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Important Parts of Midbrain:


Corpora
quadrigemina
- rounded protrusions
- superior and
inferior colliculi
- Reflex centers for
vision and hearing

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Cerebral aqueduct
- tiny canal that
connects 3rd ventricle
to the 4th ventricle

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Copyright 2006 Pearson Education, Inc., publishing as Benjamin Cummings

b.Pons
The bulging center
part of the brain stem

Inferior to the
midbrain
Superior to the
medulla oblongata
controls breathing
swallowing and
balance

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c.Medulla Oblongata
The lowest part of the
brain stem
Merges into the spinal
cord
Contains important
control centers
Heart rate control
Blood pressure
regulation
Breathing
Swallowing
Vomiting

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IV. Cerebellum
Inferior to the occipital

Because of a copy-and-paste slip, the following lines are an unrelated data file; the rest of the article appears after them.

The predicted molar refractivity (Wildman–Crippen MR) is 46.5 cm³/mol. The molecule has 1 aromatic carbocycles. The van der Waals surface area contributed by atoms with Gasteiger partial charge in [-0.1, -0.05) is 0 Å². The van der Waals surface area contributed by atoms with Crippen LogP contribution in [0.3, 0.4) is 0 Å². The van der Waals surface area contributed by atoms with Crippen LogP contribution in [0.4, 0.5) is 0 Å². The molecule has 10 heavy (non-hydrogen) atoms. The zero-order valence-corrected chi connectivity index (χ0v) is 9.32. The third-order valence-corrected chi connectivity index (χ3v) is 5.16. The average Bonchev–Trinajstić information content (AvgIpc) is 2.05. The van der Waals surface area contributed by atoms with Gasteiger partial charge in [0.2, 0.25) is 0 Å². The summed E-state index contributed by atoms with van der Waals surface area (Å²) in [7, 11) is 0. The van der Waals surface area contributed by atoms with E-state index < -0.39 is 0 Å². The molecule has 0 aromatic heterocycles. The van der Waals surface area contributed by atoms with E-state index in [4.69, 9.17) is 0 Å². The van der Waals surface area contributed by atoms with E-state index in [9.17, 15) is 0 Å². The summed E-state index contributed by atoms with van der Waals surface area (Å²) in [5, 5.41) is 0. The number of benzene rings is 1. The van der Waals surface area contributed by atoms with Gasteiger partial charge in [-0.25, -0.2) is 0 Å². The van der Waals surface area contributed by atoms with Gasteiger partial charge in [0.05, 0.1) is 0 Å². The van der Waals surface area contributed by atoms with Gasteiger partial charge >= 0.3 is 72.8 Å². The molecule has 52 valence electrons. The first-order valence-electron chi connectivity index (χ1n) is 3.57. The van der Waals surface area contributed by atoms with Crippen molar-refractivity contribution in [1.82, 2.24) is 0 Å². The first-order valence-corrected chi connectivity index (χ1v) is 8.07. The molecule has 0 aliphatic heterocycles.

lobe
2 hemispheres
Outer cortex (gray
matter)
Inner region of white
matter (arbor vitae)
Provides precise timing
for skeletal muscle
activity
Controls balance/
equilibrium
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Meninges
Dura mater
Double-layered
external covering
Thickest and
strongest layer

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Meninges
Arachnoid layer
Middle meninx
Web-like

Pia mater
Internal layer
Delicate layer that
adheres to the
surface of the brain
and spinal cord
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Ventricles and Location of the


Cerebrospinal Fluid

Figure 7.17ab
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Cerebrospinal Fluid (CSF)


Formed in the 4 ventricles of brain
Lateral (#1 and 2) 3rd 4th ventricle
Formed in choroid plexuses
By filtration and secretion of blood plasma
In specialized capillary networks (covered by ependymal
cells) in walls of ventricles

Pathway
Through 4 ventricles central canal of spinal cord
and within subarachnoid space
Reabsorbed through arachnoid villi into blood in
superior sagittal sinus
Cushions brain and provides nutrients

Copyright 2006 Pearson Education, Inc., publishing as Benjamin Cummings

Copyright 2006 Pearson Education, Inc., publishing as Benjamin Cummings